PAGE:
We all know that Google is in bed with the government… I suppose it’s nice that CEO Eric Schmidt is at least open about it.
In a recent interview with CNBC, Schmidt effectively admits that Google archives everything about a user– web searches (google), email and contact lists (gmail), online office documents (google docs), photographs (picasa), text and voice messages (google voice), and even a user’s current location (google maps).
The depth of this information is a bureaucrat’s fantasy, and as Schmidt indicates, Google is obliged to hand it over.
Google is obviously very convenient; its features are powerful and can make life very easy… it’s really unfortunate, however, that they are subject to the oversight of an increasingly intrusive and corrupt government.
This is simply a choice that you as a user have to make– privacy over convenience. If you fall in the ‘nothing to hide, nothing to fear’ camp, giving the government access to your entire electronic life may be perfectly acceptable.
For the rest of us, there are great solutions that provide a lot of conveniences.
I’ve discussed electronic privacy in the past and promised to give you a list of countries that don’t snoop on phone and email conversations. You can obviously scratch off most of North America and Europe, but there are still countries that respect individuals’ privacy.
The folks at Cryptohippie were kind enough to do the heavy lifting for me, ranking 52 major countries on issues such as constitutional protection of privacy, data retention, ‘loose’ warrants, financial tracking, and likelihood of data inspection at border checkpoints.
You can download the full report here.
Although their list is definitely incomplete and needs updating, I generally agree with their rankings. Sweden and Thailand, which have strong elements of electronic snooping, need to be moved higher up the list.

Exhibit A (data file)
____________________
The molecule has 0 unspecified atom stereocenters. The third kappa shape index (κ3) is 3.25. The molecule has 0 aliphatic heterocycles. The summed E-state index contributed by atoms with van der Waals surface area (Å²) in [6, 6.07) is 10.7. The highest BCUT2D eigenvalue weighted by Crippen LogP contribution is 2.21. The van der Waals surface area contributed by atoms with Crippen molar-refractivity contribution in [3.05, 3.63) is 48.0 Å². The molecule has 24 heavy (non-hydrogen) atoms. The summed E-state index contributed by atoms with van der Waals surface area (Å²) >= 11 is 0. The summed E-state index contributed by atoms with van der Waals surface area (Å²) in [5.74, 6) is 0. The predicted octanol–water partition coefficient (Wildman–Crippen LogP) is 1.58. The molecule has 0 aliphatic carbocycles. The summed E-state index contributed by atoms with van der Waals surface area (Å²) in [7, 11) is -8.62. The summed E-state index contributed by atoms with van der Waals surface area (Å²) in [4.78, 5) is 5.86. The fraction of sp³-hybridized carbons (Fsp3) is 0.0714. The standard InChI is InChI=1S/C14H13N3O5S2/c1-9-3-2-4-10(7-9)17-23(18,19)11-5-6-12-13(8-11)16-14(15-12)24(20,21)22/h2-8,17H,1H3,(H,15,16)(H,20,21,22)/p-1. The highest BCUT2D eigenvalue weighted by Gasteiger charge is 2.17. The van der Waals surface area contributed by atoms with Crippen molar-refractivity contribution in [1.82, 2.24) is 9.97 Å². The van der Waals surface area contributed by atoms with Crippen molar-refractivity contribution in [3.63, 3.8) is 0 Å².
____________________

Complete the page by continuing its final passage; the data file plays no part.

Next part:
According to CryptoHippie, the top 10 electronic police states include North Korea, China, Belarus, Russia, UK, France, Germany, and of course, the United States.
From my assessment, countries that respect electronic privacy include Panama, Costa Rica, most developed Caribbean nations like the Bahamas, Brazil, the Philippines, and Switzerland.
One email provider you may want to consider is Australia-based Fastmail. As the name suggests, the technology is incredibly fast, and contains some of the most customizable features I have ever seen. For example, you can set a ‘distress’ password that, when typed in, will lock down your email account for a defined period of time.
Best of all, while Australia is a ‘middle of the road’ electronic police state, the Fastmail founders have taken on a multiple flags approach, basing their primary and backup servers in different countries outside of Australia.
If you have your own domain for email, e.g. firstname.lastname@example.org, you can easily change your domain’s setting to point your email servers to Fastmail. You will never notice a difference in service and can rest a bit easier knowing your email archives aren’t feeding bureaucrats.
I think it’s a sharp idea for anyone who takes privacy seriously to plant an ‘electronic flag’ somewhere other than his country of residence. In terms of living a more free, multiple flag lifestyle, it’s definitely the easiest, most cost effective thing you can do.